Clinical Chemistry and Laboratory Medicine (CCLM)
Published in Association with the European Federation of Clinical Chemistry and Laboratory Medicine (EFLM)
Editor-in-Chief: Plebani, Mario
Ed. by Gillery, Philippe / Lackner, Karl J. / Lippi, Giuseppe / Melichar, Bohuslav / Payne, Deborah A. / Schlattmann, Peter / Tate, Jillian R.
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Mesothelin family proteins and diagnosis of mesothelioma: analytical evaluation of an automated immunoassay and preliminary clinical results
1Department of Clinical Pathology I, University Hospital of Bari, Bari, Italy
2Department of Clinical Pathology I, University Hospital of Bari, Bari, Italy
3Department of Thoracic Surgery, University Hospital of Bari, Bari, Italy
4Department of Thoracic Surgery, University Hospital of Bari, Bari, Italy
5Department of Clinical Pathology I, University Hospital of Bari, Bari, Italy
6Department of Occupational Medicine, University Hospital of Bari, Bari, Italy
7Section of Environmental and Occupational Epidemiology and Ergonomics, University Hospital of Bari, Bari, Italy
8Department of Occupational Medicine, University Hospital of Bari, Bari, Italy
Citation Information: Clinical Chemical Laboratory Medicine. Volume 45, Issue 5, Pages 634–638, ISSN (Online) 14346621, ISSN (Print) 14374331, DOI: 10.1515/CCLM.2007.112, May 2007
- Published Online:
Background: Studies have suggested that soluble mesothelin-related protein (SMRP) can be used as a serum marker of malignant mesothelioma.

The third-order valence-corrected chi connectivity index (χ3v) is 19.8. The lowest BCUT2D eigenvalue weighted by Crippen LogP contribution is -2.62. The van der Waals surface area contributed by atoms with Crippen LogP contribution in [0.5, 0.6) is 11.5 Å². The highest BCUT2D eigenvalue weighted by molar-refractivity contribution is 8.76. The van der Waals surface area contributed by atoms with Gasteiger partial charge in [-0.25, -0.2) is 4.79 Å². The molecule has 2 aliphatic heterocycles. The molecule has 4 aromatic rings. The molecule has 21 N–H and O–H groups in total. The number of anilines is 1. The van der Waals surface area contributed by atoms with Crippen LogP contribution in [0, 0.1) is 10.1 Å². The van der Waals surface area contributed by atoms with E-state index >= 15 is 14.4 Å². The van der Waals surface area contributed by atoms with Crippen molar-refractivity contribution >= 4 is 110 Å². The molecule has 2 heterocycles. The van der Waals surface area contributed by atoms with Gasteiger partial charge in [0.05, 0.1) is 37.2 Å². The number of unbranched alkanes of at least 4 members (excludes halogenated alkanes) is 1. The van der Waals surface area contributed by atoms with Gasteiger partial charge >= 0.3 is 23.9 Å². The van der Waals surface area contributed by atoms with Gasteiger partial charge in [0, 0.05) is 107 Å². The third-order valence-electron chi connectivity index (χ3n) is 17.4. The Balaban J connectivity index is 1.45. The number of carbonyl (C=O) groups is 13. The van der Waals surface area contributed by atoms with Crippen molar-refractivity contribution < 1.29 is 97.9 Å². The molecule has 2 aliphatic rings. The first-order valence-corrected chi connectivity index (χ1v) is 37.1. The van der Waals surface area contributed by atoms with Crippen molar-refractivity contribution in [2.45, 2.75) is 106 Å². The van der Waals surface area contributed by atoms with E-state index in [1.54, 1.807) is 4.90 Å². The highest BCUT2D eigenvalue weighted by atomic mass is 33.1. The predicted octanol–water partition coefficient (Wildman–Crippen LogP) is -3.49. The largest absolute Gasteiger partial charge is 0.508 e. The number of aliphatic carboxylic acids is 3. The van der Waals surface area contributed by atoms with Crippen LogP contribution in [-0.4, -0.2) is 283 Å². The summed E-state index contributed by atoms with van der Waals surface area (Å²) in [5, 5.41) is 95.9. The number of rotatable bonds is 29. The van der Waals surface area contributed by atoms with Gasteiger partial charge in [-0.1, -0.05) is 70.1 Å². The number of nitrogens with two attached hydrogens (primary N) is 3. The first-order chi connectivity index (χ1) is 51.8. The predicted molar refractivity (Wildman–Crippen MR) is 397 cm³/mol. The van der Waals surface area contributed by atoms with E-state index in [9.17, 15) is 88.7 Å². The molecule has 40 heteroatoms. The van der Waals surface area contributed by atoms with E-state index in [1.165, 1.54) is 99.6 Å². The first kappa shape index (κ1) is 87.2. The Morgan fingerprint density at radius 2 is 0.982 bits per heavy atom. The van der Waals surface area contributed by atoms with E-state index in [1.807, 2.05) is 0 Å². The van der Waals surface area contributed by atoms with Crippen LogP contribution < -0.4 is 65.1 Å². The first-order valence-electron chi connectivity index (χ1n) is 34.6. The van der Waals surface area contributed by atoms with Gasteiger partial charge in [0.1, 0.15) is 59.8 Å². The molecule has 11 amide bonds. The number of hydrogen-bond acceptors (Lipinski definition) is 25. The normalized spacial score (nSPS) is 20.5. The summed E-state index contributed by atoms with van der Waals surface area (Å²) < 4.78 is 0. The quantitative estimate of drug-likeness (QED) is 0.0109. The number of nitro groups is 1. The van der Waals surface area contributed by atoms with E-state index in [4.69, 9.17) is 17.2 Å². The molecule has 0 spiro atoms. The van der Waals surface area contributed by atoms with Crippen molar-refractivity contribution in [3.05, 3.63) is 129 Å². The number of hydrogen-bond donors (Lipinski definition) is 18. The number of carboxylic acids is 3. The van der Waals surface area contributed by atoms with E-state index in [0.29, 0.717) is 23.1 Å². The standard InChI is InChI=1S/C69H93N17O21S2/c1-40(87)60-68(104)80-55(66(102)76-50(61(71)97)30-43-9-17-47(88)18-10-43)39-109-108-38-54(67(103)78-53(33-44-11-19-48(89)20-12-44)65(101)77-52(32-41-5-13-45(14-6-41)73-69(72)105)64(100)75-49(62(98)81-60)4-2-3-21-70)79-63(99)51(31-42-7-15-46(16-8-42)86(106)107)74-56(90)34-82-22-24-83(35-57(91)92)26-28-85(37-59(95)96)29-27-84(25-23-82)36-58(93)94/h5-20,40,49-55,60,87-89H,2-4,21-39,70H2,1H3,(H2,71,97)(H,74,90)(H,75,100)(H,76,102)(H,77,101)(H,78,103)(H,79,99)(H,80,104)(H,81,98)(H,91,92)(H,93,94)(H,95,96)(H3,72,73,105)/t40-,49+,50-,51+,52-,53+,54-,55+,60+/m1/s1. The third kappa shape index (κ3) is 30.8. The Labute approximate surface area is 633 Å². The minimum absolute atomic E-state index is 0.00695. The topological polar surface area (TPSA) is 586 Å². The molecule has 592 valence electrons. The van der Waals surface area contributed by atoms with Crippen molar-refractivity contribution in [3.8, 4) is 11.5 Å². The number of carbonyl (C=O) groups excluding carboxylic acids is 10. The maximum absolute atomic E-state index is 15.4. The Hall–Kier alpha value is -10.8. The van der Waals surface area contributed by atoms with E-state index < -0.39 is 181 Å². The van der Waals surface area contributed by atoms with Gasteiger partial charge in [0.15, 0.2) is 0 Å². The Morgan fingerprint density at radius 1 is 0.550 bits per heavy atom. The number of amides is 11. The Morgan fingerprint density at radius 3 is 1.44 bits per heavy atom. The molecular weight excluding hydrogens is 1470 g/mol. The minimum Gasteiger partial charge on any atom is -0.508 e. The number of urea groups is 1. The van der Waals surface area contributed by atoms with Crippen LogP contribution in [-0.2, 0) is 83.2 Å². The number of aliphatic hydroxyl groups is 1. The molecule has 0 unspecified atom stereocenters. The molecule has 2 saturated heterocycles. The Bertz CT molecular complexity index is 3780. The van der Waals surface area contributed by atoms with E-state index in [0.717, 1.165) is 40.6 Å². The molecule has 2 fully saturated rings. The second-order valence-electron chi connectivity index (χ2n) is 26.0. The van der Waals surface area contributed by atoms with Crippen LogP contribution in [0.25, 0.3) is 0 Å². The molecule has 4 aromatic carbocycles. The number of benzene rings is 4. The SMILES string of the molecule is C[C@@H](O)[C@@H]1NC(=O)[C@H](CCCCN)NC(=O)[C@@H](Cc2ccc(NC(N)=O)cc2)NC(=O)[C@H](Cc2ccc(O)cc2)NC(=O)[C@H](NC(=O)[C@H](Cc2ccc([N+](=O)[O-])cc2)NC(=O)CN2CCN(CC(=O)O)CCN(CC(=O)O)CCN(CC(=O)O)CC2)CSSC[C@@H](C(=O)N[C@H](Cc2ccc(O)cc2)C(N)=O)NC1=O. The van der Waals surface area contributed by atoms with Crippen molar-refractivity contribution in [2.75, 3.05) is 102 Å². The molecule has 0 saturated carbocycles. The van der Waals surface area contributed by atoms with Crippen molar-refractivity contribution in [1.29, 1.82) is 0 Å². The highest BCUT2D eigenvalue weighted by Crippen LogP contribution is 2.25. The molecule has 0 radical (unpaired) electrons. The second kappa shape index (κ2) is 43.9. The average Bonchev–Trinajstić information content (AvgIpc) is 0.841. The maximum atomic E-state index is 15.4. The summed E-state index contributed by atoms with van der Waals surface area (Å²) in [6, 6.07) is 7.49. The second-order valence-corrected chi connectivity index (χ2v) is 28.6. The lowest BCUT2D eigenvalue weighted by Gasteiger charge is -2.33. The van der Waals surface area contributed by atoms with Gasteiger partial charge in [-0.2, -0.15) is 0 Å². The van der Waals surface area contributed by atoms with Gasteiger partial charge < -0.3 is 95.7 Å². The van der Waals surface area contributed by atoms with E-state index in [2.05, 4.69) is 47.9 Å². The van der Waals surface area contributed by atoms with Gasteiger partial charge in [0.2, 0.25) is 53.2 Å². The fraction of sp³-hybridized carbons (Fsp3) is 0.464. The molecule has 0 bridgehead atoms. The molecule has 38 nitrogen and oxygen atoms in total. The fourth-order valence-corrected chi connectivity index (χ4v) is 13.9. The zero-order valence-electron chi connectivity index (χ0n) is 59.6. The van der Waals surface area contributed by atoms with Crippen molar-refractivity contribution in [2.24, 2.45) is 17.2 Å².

Methods: We assessed the analytical performance of the Mesomark (Fujirebio Diagnostic) two-step ELISA on an automated analyser and performed a preliminary clinical evaluation. The precision of the assay and the in vitro effect of interfering substances on SMRP concentrations were investigated. The serum marker was analysed in 109 healthy subjects never exposed to asbestos, 26 healthy subjects exposed to asbestos, 33 patients with asbestosis, 33 with asbestos-related pleural plaques, 10 with non-malignant pleural diseases, 30 with lung cancer and 24 with histological diagnosis of pleural mesothelioma.
Results: Using the International Mesothelioma Interest Group classification, there were nine stage IV, two stage III, four stage II and nine stage I patients. SMRP concentrations of 4.75, 11.0 and 14 nmol/mL showed a total imprecision of 3.5%, 3.1% and 3.8%. The detection limit was 0.035 nmol/mL; the mean SMRP concentration of 0.63 nmol/mL was associated with a coefficient of variation of 10%. There was no effect (p>0.05) of interfering substances. Serum samples from patients with established pleural mesothelioma had significantly higher (p<0.05) concentrations of SMRP than control healthy and patient groups.
Conclusions: SMRP measured on automated systems could be useful for the diagnosis of mesothelioma in routine clinical practice.
Clin Chem Lab Med 2007;45:634–8.
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